by Gail Donaldson, Union College*
Biography of Melanie Klein
Melanie Klein is perhaps the most important woman psychoanalyst who ever lived and yet is probably the least well-known to American psychologists. The names of other women analysts such as Anna Freud, Karen Horney, and Helene Deutsch are probably far more familiar to you despite the fact that Melanie Klein’s contribution to psychology has been far greater than theirs. Through the development of her own distinctive approach to psychoanalysis Klein inaugurated the school of psychoanalysis known as object relations theory, which places the mother-infant relationship at the center of personality development, and influenced the work of prominent psychologists like John Bowlby and Donald Winnicott. Her impact on developmental psychology has thus been indirect but profound.
Melanie Klein (nee Reizes) was born in Vienna in 1882 into a middle-class Jewish family. Although she was educated at the gymnasium, her intellectual ambitions to attend medical school were thwarted by a fall in the family fortunes and at the age of twenty-one she married Arthur Klein, an industrial chemist, and began to raise a family. Eventually she had three children. Throughout her early married life Klein suffered from depression and “nerves,” due in part to a difficult relationship with a domineering mother, and so after moving with her family to Budapest in 1910 she began a course of psychoanalysis with Sandor Ferenczi. Building on her intellectual interest in psychoanalysis Ferenczi encouraged Klein to psychoanalyze her own children. Until that time no one had tried analyzing children so without any guidance Klein set about developing a technique of child analysis that is still used today. In her “play technique” the child’s play activity is taken as symbolic of unconscious material and is interpreted in the same way that dreams and free associations are in adult analysis. Klein was the first psychologist to view children’s play as a meaningful activity and her “play technique” later contributed to the development of play therapy.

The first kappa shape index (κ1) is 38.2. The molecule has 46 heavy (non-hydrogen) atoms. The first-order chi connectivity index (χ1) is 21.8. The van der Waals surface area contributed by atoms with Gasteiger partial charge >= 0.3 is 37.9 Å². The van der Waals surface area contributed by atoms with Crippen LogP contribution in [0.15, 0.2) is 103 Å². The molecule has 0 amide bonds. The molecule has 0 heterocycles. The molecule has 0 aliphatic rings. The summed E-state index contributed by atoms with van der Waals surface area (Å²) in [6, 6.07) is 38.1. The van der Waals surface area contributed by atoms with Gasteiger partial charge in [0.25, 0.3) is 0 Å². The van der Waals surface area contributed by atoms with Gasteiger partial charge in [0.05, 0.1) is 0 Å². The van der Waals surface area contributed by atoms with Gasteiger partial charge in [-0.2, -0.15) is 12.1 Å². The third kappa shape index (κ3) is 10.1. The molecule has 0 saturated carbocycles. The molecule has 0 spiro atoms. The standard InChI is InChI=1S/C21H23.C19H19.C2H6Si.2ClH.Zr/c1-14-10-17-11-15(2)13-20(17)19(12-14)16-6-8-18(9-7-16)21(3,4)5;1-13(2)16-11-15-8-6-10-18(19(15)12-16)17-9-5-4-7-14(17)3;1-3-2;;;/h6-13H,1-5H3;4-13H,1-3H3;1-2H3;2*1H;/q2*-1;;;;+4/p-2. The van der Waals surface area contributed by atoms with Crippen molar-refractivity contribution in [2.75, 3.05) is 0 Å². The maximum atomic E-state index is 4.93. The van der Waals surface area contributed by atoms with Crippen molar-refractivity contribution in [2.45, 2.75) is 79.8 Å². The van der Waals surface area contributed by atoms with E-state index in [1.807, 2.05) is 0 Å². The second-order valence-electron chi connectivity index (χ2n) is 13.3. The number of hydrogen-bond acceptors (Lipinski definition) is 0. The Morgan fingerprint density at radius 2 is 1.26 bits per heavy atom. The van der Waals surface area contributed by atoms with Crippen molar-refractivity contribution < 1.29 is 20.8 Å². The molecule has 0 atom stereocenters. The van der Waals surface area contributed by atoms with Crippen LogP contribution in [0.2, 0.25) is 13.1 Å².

In 1918 when the International Psycho-Analytic Congress was held in Budapest, Klein saw Freud for the first time and later said, “I remember vividly how impressed I was and how the wish to devote myself to psychoanalysis was strengthened by this impression” (quoted in Grosskurth, 1986, p.71). A few years later she became a full member of the Hungarian Psycho-Analytic Society, but by this time Klein’s marriage was failing and so she left Arthur and took her children to Berlin where she joined the Berlin Psycho-Analytic Society and entered analysis with the eminent Karl Abraham. Abraham was developing Freud’s concept of the death instinct in his own ideas about oral and anal sadistic impulses in infancy, ideas which Klein soon incorporated into her interpretations of children’s play. Abraham encouraged her work, but other Berlin analysts were less accepting. When Abraham died in 1926, Klein moved to London to join the British Psycho-Analytical Society.